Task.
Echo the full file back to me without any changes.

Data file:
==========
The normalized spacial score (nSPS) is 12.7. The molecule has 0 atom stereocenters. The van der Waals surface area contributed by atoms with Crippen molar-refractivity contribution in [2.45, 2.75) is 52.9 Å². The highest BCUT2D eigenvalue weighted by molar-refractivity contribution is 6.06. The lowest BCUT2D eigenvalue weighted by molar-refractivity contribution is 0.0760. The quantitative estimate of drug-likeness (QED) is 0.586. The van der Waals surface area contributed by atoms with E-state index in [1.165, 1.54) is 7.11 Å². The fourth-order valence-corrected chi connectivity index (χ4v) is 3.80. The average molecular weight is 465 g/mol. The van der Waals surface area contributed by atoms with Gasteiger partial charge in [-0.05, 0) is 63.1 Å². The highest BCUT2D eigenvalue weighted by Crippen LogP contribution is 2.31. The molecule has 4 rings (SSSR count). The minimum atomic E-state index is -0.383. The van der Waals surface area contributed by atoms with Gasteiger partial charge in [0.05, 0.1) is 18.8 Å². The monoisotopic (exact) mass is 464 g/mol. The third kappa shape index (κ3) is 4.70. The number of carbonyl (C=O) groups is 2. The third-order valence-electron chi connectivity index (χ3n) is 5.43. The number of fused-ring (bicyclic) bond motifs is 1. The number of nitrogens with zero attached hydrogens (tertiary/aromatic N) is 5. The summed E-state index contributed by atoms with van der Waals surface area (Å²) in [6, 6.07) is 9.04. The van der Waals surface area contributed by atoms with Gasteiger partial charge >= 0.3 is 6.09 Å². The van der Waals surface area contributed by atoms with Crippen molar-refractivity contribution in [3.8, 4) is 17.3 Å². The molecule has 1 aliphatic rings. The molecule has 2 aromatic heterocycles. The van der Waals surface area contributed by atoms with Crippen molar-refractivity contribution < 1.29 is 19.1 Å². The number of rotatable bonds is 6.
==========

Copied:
The normalized spacial score (nSPS) is 12.7. The molecule has 0 atom stereocenters. The van der Waals surface area contributed by atoms with Crippen molar-refractivity contribution in [2.45, 2.75) is 52.9 Å². The highest BCUT2D eigenvalue weighted by molar-refractivity contribution is 6.06. The lowest BCUT2D eigenvalue weighted by molar-refractivity contribution is 0.0760. The quantitative estimate of drug-likeness (QED) is 0.586. The van der Waals surface area contributed by atoms with E-state index in [1.165, 1.54) is 7.11 Å². The fourth-order valence-corrected chi connectivity index (χ4v) is 3.80. The average molecular weight is 465 g/mol. The van der Waals surface area contributed by atoms with Gasteiger partial charge in [-0.05, 0) is 63.1 Å². The highest BCUT2D eigenvalue weighted by Crippen LogP contribution is 2.31. The molecule has 4 rings (SSSR count). The minimum atomic E-state index is -0.383. The van der Waals surface area contributed by atoms with Gasteiger partial charge in [0.05, 0.1) is 18.8 Å². The monoisotopic (exact) mass is 464 g/mol. The third kappa shape index (κ3) is 4.70. The number of carbonyl (C=O) groups is 2. The third-order valence-electron chi connectivity index (χ3n) is 5.43. The number of fused-ring (bicyclic) bond motifs is 1. The number of nitrogens with zero attached hydrogens (tertiary/aromatic N) is 5. The summed E-state index contributed by atoms with van der Waals surface area (Å²) in [6, 6.07) is 9.04. The van der Waals surface area contributed by atoms with Gasteiger partial charge >= 0.3 is 6.09 Å². The van der Waals surface area contributed by atoms with Crippen molar-refractivity contribution in [3.8, 4) is 17.3 Å². The molecule has 1 aliphatic rings. The molecule has 2 aromatic heterocycles. The van der Waals surface area contributed by atoms with Crippen molar-refractivity contribution < 1.29 is 19.1 Å². The number of rotatable bonds is 6.